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Cayman Heart Fund donates AEDs to police

| 18/08/2016 | 0 Comments
CNS Local Life

(L-R) Colleen Dahlstrom and David Dinner (holding a donated AED) of the Cayman Heart Fund with Acting Police Commissioner Anthony Ennis

(CNS): The RCIPS is distributing 20 automated external defibrillators (AEDs) donated by the Cayman Heart Fund among police stations, its detention centre, and other locations, as well as certain response vehicles. These devices interrupt life-threatening cardiac arrhythmias through electric therapy, and are credited with saving countless lives. The plan is to provide front-line officers with the best and quickest accessibility possible to the new devices. The AEDs will be in place at police stations on the Sister Islands later this month.

In an RCIPS press release, Acting Police Commissioner Anthony Ennis spoke of the importance of having access to the AEDs. “One of the primary duties of a police officer is to protect and save lives; therefore, these generous donations by the Cayman Heart Fund will add to the tools available to our first responders to render critical first aid to a victim experiencing a cardiac condition,” he said. “Likewise, the life we save might be our own, as police officers work under very stressful and difficult circumstances.

“These devices have also been placed throughout our police estates and are readily available if needed. Civilian staff as well as police is receiving training in first aid, CPR and AED.”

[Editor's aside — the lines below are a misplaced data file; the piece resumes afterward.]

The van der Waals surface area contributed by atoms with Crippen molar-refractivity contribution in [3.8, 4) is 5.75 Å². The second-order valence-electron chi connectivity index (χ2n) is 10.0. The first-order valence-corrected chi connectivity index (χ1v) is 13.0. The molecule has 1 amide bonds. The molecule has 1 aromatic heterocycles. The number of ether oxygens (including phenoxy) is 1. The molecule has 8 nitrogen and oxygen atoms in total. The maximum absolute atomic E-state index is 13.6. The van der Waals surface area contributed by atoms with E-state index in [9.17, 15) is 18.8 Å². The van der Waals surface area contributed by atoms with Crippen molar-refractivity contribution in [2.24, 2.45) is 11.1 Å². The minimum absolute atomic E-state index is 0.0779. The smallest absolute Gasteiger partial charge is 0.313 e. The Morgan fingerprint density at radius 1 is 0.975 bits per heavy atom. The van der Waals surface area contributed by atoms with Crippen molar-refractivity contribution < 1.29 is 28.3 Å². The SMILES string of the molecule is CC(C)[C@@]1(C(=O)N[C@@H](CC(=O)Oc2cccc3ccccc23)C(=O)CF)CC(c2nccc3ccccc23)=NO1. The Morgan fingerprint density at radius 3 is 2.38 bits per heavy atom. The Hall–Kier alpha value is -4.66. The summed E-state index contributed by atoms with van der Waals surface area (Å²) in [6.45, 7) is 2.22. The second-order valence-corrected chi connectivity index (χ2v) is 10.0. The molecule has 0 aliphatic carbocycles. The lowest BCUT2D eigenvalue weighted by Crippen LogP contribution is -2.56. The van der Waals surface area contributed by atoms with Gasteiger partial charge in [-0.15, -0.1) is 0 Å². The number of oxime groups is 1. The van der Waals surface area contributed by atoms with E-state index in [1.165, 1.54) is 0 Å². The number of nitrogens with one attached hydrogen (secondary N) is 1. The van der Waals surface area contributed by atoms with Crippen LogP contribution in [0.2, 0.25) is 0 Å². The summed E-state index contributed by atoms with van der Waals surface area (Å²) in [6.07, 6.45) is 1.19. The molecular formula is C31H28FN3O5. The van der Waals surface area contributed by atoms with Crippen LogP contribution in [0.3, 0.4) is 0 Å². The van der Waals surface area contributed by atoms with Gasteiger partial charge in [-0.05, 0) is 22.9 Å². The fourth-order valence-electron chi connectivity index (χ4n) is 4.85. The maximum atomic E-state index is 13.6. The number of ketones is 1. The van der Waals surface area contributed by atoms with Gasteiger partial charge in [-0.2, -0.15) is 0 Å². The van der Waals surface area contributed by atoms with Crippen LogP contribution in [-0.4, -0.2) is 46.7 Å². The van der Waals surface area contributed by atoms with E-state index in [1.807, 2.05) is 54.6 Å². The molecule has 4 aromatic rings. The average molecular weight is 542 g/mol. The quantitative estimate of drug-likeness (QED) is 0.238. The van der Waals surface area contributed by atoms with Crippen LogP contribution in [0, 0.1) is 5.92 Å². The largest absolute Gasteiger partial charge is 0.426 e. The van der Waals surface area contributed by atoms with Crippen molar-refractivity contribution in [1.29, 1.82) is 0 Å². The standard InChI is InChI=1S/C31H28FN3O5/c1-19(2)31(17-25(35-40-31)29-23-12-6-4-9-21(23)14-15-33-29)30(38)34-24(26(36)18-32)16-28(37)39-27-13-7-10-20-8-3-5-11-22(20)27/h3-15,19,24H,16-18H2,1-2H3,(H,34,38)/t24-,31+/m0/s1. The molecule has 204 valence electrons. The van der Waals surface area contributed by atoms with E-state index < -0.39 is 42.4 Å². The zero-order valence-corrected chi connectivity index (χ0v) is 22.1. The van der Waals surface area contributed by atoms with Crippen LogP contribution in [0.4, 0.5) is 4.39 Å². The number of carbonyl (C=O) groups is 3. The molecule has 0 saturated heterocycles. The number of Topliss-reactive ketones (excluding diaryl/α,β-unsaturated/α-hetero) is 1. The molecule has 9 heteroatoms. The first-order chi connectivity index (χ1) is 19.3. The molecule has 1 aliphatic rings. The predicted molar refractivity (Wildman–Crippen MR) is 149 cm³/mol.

Often officers arrive at the scene of a critical incident before the ambulance, and in some instances, such as the case of a man in North Side last year who collapsed in his home, they have managed to resuscitate victims through sustained CPR. Although first aid and CPR training enables officers to respond effectively to incidents like these, the increased availability of AEDs provides them with a powerful tool to save more lives.

Cayman Heart Fund chairman David Dinner said, “In order to increase the ability of first responders to react to a cardiac event, they must have the ability to use an AED right away, generally within the first three minutes.

“Our objective is to make this a safer country, with the most AEDs per capita of anywhere in the region.  As more and more people visit the islands, many of whom are older, the presence of AEDs everywhere – in bars, restaurants, even along the beach – will make the critical difference for scores of people.

We have started with first responders, but our goal is for everyone to know where an AED is and how to use it.”

The Cayman Heart Fund has already donated AEDs to 11 public schools.  In 2012, the organisation donated five AEDs to the RCIPS.

For more information on the AED programme, go to the Cayman Heart Fund website

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Category: Medical and Health, Police

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